Veteran Debbie downers Garbage are an odd duck at this point in their career. They’re no less the skilled technicians they were in the mid-’90s when they held court over freaks and geeks with garish aplomb, but they face a challenge many fail to overcome as their fans age, balancing that desire to recapture glory days with a need to mature. Everything since the resplendent pop of 2001’s Beautiful Garbage has been navigating that rocky terrain, with mixed results, but on Strange Little Birds the band appear to have a stronger foothold and a clearer line of communication to base camp.
It’s absolutely no surprise that this should follow a tour in support of the 20th anniversary of the band’s iconic debut. It’s not trite replication or pandering, but those who came of age with Garbage and Version 2.0 will find the spectres of those albums pleasing. Moreover, those same listeners might be heartened to find that while Garbage still kindle the flame of the inner teenager, Shirley Manson’s voice now also echoes her ageing audience – the powerful, defiant supervixen is still there, and those 20 years have crystallised the rage and regret to perfection, but there are other worries too. The self-reflection involved in revisiting the past sees her tackling imposter syndrome, as well as the difficulty of trusting that she’s not fated to relive the same dysfunctional relationships.
It’s not a case of veering to the middle of the road after the tumultuous 20s either, and Garbage can still slather on mall goth sexiness like it’s going out of style. Manson’s typically electrifying provocations can fall flat – “got my phone on…vibrate” – but her voice is such that it’s easily overcome, and outright titillation has always played second fiddle to the band’s psychodrama anyway. Strange Little Birds still wallows in the misery that’s often been Garbage’s bread and butter, but here too is mindful serenity and insight. The crunchy anxiety and punchy petulance of early hits seems to have mellowed, and though there are some reliably loud moments the album is overall more expansive, cinematic, even soaring. “Can you love me for what I’ve become?”, asks Manson, the wearied battleborn who’s now weathered two decades of being publicly glum and off-kilter. True to that, much of the album hinges upon abject moodiness rather than the mood swings that propelled the band to fame. It’s less punch-drunk, rewarding close listening and coaxing listeners deeper.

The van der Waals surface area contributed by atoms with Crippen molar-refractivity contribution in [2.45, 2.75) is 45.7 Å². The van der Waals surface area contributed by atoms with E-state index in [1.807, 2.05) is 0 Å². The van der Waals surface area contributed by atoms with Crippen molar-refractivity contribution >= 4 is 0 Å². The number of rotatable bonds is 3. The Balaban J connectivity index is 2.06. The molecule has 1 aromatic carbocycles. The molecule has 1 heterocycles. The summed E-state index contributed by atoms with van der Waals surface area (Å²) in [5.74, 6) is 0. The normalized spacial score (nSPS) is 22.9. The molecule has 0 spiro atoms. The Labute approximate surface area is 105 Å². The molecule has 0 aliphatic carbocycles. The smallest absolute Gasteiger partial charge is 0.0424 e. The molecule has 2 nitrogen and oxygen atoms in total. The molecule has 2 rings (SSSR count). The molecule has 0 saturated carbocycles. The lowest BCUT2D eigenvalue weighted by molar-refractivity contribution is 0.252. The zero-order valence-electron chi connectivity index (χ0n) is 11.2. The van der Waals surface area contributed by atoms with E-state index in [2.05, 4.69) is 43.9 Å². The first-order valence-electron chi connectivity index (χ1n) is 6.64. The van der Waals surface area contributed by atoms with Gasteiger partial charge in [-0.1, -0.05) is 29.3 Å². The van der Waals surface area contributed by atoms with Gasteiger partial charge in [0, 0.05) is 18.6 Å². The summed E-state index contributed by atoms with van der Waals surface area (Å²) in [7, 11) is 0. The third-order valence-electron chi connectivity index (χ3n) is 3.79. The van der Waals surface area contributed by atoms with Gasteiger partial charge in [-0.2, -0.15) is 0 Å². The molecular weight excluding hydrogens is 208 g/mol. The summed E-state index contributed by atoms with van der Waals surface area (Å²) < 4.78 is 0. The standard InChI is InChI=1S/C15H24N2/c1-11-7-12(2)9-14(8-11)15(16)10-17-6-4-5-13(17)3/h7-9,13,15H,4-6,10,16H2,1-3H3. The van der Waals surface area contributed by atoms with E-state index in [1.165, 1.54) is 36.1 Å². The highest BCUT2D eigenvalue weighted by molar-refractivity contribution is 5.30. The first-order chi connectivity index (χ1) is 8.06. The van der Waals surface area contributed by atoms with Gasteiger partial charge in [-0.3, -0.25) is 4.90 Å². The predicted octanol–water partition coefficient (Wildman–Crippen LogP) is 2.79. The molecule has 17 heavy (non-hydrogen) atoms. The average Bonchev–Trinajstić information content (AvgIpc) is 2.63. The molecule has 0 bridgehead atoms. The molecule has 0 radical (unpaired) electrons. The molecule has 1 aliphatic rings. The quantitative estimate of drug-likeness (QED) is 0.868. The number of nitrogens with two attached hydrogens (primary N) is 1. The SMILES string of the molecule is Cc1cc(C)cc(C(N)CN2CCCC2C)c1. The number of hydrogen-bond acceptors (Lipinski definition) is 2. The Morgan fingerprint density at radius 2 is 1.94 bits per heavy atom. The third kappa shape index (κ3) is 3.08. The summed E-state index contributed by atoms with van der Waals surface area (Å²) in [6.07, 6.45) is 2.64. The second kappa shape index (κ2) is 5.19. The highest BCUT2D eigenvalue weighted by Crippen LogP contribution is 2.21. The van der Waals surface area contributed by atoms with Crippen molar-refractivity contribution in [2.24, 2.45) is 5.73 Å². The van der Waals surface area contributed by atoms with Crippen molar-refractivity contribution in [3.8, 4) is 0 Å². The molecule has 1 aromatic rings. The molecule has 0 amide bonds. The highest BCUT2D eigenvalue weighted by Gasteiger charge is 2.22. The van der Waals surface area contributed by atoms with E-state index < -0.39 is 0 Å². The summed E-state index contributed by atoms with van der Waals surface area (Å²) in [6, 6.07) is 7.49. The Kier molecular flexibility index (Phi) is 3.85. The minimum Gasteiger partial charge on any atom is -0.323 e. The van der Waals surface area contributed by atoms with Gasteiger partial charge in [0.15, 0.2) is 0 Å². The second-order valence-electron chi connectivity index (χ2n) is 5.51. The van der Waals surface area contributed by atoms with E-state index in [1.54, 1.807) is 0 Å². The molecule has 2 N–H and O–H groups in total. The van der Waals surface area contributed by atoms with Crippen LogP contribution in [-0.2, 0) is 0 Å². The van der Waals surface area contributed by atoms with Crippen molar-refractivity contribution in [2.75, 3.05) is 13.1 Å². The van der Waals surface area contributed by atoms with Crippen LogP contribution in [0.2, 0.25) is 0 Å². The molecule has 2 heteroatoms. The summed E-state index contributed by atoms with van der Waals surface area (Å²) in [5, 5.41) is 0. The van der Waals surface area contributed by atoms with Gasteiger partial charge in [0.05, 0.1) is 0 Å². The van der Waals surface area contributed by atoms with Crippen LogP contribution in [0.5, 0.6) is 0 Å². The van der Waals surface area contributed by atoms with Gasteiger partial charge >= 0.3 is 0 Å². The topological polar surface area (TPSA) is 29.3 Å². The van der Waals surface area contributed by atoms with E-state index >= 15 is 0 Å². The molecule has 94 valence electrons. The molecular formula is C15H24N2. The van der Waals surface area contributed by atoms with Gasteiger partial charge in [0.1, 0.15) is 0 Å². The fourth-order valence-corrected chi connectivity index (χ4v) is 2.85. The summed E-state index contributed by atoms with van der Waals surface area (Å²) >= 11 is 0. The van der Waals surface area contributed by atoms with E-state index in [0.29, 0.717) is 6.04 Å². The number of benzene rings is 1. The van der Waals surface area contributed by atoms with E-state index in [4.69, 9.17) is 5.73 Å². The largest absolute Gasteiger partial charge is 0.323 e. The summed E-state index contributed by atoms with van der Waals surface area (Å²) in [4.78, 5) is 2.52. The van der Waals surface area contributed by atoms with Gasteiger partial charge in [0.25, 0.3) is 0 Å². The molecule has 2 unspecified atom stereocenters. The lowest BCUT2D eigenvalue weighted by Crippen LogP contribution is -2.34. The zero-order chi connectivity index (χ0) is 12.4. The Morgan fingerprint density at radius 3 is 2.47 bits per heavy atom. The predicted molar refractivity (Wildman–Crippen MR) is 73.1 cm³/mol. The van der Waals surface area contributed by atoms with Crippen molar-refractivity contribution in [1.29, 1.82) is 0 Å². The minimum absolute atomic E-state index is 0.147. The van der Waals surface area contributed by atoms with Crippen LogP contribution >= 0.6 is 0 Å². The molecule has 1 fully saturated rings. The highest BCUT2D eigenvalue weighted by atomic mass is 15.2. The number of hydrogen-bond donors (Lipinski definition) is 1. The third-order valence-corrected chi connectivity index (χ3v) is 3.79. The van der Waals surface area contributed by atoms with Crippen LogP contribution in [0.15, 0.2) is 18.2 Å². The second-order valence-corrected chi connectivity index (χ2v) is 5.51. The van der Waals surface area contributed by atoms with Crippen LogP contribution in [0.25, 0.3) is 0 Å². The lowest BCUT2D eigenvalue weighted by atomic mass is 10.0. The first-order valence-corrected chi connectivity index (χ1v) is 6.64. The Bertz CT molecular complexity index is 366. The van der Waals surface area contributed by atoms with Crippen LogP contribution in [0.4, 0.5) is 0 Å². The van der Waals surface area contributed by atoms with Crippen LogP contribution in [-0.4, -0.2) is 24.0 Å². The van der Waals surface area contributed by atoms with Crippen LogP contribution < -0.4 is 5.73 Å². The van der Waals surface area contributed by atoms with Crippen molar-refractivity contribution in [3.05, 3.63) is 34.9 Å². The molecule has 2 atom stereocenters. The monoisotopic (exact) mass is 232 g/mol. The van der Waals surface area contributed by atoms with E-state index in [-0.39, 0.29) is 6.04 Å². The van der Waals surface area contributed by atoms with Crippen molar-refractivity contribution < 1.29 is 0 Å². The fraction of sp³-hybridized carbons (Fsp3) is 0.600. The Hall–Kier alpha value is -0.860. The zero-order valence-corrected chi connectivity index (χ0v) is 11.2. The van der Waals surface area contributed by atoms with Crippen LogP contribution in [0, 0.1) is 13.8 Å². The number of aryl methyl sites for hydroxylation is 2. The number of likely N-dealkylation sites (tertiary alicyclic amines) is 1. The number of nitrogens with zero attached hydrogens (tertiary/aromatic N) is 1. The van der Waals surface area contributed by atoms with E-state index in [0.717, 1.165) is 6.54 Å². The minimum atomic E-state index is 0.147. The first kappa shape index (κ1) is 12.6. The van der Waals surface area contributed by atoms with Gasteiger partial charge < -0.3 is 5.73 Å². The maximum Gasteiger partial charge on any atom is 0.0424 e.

Lying in wait beyond that rich grey veil is the band many missed. Night Drive Loneliness might be peak Manson: dark, haunted displays of sexuality over her boys’ guitars, all underpinned by a ghostly wail that recalls the sadder moments on Beautiful Garbage. Its alienation and isolation, its violent stabs and weird, rueful femme fatale all bring to mind Michel Faber’s Isserley scouring the roads for prey, deadly and woefully lost in her repetitions. That knack for strong imagery with a spooky allure is something Garbage haven’t deployed so well in years.
On Strange Little Birds, Garbage finally pair the potency of their past with where they are now and sidestep self-parody. It’s not a trailblazer, but little can compete with the orange glow of Version 2.0, and to wheel out its mechanical heart again would expose it to rust. The pressure to recreate past glories is greatest when you have a fanbase as devout as Garbage do, but fans are likely to value an honest depiction of the band at 20 more than a pale imitation of the ‘90s. And, development no longer arrested, the band can plumb newer, sadder depths. “I need to understand why we kill the things we love the most,” sings Manson at one point. “Strange little birds devoured by our obsessions.” It’s the truest mission statement yet from a band determined to charge head-on into despair, still strange and doomed and darkly lovely – and coming to terms with it.